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How Do I Seek Sole Custody of My Bahamian Minor Child?

Posted by M. Margaret Gonsalves-Sabola | May 14, 2018 | 0 Comments

You can seek sole custody of your Bahamian child. It can be difficult, however, to convince a court that the other parent should not have some access to the child.

In general, Bahamian law permits both parents to a child born in wedlock to have a right of access to their child and considers both parents to be the child's guardians. When considering custody and access issues, the court takes into account the past contribution of the parent to the care, maintenance and upbringing of the child. Child Protection Act, Section 14.

If you want to seek sole custody of your child, you will need to make an application to the court. The court will decide whether you should have sole custody and what right of access the other parent should have to the child. The court may decide to order that the non-custodial parent pay child support to the parent with custody.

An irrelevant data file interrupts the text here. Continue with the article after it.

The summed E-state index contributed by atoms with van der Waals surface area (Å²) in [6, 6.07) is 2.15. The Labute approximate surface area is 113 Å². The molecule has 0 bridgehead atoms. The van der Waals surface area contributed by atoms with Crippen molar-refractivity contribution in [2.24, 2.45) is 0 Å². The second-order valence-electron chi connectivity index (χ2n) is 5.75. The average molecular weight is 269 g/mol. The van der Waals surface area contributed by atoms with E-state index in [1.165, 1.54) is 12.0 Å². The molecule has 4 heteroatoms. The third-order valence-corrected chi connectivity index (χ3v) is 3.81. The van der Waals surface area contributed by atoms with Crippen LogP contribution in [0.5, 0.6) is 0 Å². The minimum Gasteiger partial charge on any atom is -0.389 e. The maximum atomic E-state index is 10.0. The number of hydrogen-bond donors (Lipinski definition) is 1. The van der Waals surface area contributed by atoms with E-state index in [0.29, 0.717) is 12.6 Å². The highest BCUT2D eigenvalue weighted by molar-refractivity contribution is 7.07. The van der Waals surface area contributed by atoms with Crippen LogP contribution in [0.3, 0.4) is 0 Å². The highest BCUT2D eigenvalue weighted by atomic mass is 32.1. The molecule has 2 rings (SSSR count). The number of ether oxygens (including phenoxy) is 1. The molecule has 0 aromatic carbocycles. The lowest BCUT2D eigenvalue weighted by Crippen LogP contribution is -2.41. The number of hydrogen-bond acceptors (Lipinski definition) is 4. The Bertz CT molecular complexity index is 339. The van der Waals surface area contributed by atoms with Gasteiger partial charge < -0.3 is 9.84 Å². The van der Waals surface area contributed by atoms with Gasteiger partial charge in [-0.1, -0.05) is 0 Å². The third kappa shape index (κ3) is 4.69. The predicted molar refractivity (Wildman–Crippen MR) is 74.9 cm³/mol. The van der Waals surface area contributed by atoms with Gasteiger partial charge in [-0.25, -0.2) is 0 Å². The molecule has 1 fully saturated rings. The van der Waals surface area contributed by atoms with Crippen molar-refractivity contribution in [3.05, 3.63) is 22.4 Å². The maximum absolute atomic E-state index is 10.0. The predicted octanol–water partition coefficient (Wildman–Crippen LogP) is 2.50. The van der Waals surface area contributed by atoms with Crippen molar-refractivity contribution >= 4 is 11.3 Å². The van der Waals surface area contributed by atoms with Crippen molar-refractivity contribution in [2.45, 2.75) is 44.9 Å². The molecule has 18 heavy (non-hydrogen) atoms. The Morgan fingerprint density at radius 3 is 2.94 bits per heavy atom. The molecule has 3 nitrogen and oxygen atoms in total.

Under Bahamian law the court must always consider the child's welfare first in making decisions about custody. Child Protection Act, Section 3. Parents who abandon their children or who let someone else bring up their children for so long that they are unmindful of their parental duties often will not be given custody if they cannot show the court that they will be fit. Parents also must provide for their children (known as “maintenance” in the law), and parents who do not do so may be less fit for custody.

In divorce proceedings, the court may consider custody, access, and maintenance disputes between the divorcing couple. Divorces and separations cannot be finalized unless the court has found that arrangements for the welfare of all children involved are satisfactory or are the best under the circumstances, or that it is impracticable to decide as to the children. Alternatively, the court may grant the divorce or separation decree if there is urgency and decide matters relating to the children at a specified later time. See Matrimonial Causes Act.

To find out more about resolving custody disputes, visit Gonsalves-Sabola Chambers online or call the office at +1 242 326 6400.

About the Author

M. Margaret Gonsalves-Sabola

M. Margaret Gonsalves-Sabola is a civil and commercial litigation attorney and an accredited civil and commercial mediator. Margaret has over 21 years' experience in legal practice in the United Kingdom, Jamaica and The Bahamas.


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